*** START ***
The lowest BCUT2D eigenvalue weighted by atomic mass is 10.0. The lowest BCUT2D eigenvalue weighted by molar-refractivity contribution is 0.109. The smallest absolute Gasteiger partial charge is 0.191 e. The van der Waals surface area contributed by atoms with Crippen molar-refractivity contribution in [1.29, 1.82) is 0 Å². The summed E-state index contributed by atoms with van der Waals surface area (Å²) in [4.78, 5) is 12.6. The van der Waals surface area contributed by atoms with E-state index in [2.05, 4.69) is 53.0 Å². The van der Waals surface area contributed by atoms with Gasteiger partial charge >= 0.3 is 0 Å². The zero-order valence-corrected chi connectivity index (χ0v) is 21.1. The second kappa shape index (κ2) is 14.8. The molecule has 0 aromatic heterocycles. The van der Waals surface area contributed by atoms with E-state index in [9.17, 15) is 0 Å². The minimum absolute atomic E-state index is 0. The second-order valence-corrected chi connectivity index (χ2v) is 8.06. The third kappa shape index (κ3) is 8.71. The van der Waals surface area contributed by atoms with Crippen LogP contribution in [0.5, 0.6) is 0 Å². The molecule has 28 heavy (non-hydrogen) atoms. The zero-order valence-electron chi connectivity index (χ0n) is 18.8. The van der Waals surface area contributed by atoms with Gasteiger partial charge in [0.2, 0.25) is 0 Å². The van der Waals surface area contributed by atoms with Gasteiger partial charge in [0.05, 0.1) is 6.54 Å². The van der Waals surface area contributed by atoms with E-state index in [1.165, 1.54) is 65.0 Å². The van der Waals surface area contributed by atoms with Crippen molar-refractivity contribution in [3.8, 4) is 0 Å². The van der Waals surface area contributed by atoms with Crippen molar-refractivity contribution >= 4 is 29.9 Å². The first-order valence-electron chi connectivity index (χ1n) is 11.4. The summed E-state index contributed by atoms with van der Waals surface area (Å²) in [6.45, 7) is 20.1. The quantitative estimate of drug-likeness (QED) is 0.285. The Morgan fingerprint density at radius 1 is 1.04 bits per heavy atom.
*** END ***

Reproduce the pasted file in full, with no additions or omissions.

The lowest BCUT2D eigenvalue weighted by atomic mass is 10.0. The lowest BCUT2D eigenvalue weighted by molar-refractivity contribution is 0.109. The smallest absolute Gasteiger partial charge is 0.191 e. The van der Waals surface area contributed by atoms with Crippen molar-refractivity contribution in [1.29, 1.82) is 0 Å². The summed E-state index contributed by atoms with van der Waals surface area (Å²) in [4.78, 5) is 12.6. The van der Waals surface area contributed by atoms with E-state index in [2.05, 4.69) is 53.0 Å². The van der Waals surface area contributed by atoms with Gasteiger partial charge >= 0.3 is 0 Å². The zero-order valence-corrected chi connectivity index (χ0v) is 21.1. The second kappa shape index (κ2) is 14.8. The molecule has 0 aromatic heterocycles. The van der Waals surface area contributed by atoms with E-state index in [9.17, 15) is 0 Å². The minimum absolute atomic E-state index is 0. The second-order valence-corrected chi connectivity index (χ2v) is 8.06. The third kappa shape index (κ3) is 8.71. The van der Waals surface area contributed by atoms with Crippen LogP contribution in [0.5, 0.6) is 0 Å². The molecule has 28 heavy (non-hydrogen) atoms. The zero-order valence-electron chi connectivity index (χ0n) is 18.8. The van der Waals surface area contributed by atoms with Gasteiger partial charge in [0.2, 0.25) is 0 Å². The van der Waals surface area contributed by atoms with Gasteiger partial charge in [0.05, 0.1) is 6.54 Å². The van der Waals surface area contributed by atoms with E-state index in [1.165, 1.54) is 65.0 Å². The van der Waals surface area contributed by atoms with Crippen molar-refractivity contribution in [3.8, 4) is 0 Å². The van der Waals surface area contributed by atoms with Crippen molar-refractivity contribution >= 4 is 29.9 Å². The first-order valence-electron chi connectivity index (χ1n) is 11.4. The summed E-state index contributed by atoms with van der Waals surface area (Å²) in [6.45, 7) is 20.1. The quantitative estimate of drug-likeness (QED) is 0.285. The Morgan fingerprint density at radius 1 is 1.04 bits per heavy atom.